14. A good series, Linda. Few people take the time to really get to know a natural area, even their yards. And they never experience the wonder of it. We could all use more nature in our lives. I think it speaks to something very deep in our souls. I felt the same way about the mile trail I built in the national forest behind our house in Oregon that you felt for your ‘Walden.’ I walked it almost every day in all seasons. Even the wildlife ceased worrying about me and went about their business. I was thinking about it the other night as I was going to sleep and rewalked it in my imagination. I miss it. Thanks for sharing your experiences. –Curt

    1. If I haven’t shared this quotation with you, it’s certainly on point. The Swiss naturalist Louis Agassiz once said, “I spent the summer traveling; I got halfway across my back yard.” Knowing any place in all its seasons, or plumbing the depth of a single season in a single place, is immensely satisfying. Walden West certainly affirmed that for me, just as your trail functioned in the same way for you.

      It makes sense to me that you’d miss your trail. It’s a kind of place-sickness: an analogue to home-sickness. Every fall, when the photos of northern latitude leaves begin to appear, my envy stirs, and I’m ready to hit the road. I don’t miss my old grade school or the house I grew up in, or even the people associated with them. I miss the colors of the trees, and the scent of smoke on the air, and the fragrance of wet, rotting leaves during rainy day walks. Place-sickness!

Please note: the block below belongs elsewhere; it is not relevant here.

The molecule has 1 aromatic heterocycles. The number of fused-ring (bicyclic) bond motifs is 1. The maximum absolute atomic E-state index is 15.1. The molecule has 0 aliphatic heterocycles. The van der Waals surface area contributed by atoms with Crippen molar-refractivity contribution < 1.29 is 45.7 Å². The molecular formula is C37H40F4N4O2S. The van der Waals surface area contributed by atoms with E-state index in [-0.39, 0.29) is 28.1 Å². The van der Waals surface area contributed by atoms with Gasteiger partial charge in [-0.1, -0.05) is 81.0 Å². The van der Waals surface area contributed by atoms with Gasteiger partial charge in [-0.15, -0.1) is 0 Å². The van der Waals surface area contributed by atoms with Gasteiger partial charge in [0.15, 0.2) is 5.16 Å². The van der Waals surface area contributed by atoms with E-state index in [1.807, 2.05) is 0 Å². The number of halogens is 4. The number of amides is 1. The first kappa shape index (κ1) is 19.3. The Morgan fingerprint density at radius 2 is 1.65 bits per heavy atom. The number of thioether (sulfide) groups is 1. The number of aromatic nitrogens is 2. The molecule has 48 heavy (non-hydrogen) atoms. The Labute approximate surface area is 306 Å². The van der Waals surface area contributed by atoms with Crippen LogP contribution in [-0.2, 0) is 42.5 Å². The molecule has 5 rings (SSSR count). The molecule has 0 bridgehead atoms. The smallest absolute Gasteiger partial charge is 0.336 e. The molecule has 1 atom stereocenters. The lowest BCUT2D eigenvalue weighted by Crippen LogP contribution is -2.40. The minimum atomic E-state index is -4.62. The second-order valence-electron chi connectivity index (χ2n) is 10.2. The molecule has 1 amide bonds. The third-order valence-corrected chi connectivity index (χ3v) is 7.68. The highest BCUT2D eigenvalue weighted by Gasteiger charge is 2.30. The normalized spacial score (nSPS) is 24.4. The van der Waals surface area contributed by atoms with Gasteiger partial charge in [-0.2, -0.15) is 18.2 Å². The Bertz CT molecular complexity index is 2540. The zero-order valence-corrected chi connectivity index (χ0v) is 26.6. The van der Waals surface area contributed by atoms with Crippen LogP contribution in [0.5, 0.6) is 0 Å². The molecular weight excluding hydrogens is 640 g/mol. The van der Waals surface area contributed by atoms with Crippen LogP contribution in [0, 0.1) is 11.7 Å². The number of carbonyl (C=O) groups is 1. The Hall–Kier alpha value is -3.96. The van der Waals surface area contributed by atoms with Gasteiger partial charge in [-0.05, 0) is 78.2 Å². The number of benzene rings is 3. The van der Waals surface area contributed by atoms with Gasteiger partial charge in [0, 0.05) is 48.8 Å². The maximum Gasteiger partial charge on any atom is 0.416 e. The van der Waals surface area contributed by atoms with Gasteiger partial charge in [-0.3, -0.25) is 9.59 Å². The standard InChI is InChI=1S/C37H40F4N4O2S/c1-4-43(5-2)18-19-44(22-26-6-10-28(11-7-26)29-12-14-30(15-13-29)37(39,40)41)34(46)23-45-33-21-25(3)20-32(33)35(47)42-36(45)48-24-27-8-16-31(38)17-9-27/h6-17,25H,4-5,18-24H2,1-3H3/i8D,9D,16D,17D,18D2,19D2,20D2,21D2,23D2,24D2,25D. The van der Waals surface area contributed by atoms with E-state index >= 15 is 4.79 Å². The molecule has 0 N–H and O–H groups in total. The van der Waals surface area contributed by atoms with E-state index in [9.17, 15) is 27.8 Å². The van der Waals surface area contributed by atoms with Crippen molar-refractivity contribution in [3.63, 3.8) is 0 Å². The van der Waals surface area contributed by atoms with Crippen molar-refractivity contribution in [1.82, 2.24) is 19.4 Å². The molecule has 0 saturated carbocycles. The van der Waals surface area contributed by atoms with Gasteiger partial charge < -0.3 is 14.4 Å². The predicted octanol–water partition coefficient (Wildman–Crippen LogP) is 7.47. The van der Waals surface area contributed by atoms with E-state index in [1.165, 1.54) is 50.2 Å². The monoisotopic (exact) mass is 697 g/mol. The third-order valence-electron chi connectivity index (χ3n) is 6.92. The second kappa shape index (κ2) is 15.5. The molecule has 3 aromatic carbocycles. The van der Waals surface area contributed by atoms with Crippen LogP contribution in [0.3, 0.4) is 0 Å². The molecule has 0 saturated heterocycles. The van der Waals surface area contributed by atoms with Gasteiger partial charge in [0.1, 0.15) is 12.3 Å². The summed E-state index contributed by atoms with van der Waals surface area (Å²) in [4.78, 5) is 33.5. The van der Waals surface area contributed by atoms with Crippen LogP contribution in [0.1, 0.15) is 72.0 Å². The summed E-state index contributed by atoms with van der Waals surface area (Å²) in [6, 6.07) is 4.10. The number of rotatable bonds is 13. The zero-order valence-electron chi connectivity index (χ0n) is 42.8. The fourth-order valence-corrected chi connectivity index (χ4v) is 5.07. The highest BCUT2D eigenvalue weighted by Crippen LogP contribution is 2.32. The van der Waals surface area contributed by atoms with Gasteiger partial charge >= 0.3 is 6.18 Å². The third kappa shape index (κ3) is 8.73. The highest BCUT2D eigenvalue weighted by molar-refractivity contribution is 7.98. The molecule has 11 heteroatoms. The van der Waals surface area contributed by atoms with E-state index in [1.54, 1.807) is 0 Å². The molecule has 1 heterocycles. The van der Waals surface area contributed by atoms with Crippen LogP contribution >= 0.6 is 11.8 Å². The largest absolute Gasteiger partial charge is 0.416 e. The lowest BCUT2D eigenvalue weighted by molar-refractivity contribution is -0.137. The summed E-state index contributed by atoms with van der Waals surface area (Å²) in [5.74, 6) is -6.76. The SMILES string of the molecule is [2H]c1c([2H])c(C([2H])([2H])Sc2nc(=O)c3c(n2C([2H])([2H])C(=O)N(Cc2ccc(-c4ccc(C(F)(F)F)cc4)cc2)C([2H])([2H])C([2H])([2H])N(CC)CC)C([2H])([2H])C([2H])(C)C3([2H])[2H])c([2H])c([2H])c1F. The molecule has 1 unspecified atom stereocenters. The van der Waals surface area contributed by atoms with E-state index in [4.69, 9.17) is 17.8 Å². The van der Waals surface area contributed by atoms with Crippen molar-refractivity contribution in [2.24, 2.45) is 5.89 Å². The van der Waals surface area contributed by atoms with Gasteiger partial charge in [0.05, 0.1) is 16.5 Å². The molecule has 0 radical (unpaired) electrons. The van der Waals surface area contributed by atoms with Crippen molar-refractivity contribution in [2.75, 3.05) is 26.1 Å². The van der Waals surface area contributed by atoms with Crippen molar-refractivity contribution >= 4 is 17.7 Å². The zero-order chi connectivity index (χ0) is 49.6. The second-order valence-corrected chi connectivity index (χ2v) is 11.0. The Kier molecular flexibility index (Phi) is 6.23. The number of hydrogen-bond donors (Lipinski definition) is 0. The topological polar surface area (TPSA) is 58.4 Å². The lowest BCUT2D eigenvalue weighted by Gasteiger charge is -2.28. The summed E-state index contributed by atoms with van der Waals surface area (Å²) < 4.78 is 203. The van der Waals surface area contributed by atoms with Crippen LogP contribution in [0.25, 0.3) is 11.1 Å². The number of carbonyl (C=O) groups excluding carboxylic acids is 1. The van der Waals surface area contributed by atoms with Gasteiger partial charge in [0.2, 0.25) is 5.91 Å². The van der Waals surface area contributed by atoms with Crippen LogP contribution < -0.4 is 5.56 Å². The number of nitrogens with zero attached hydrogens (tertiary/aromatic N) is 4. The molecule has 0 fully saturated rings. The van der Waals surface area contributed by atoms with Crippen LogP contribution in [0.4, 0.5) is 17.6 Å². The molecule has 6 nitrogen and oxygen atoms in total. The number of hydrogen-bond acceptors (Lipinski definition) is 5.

1. That’s a great quote. Thanks Linda. I have place-sickness for a number of areas, or at least fond memories. The area where I first went backpacking back in 1969 I have returned to numerous times. I get there and feel a tremendous sense of relief. It’s like, “I’m home.” I’ve also returned to my old home town fairly often since I have close friends there. The woods I grew up playing in has now been turned into a trailer court and the pond I played on is a gas station, sigh. I learned a great deal about nature from both, and grew into my lifelong love of nature.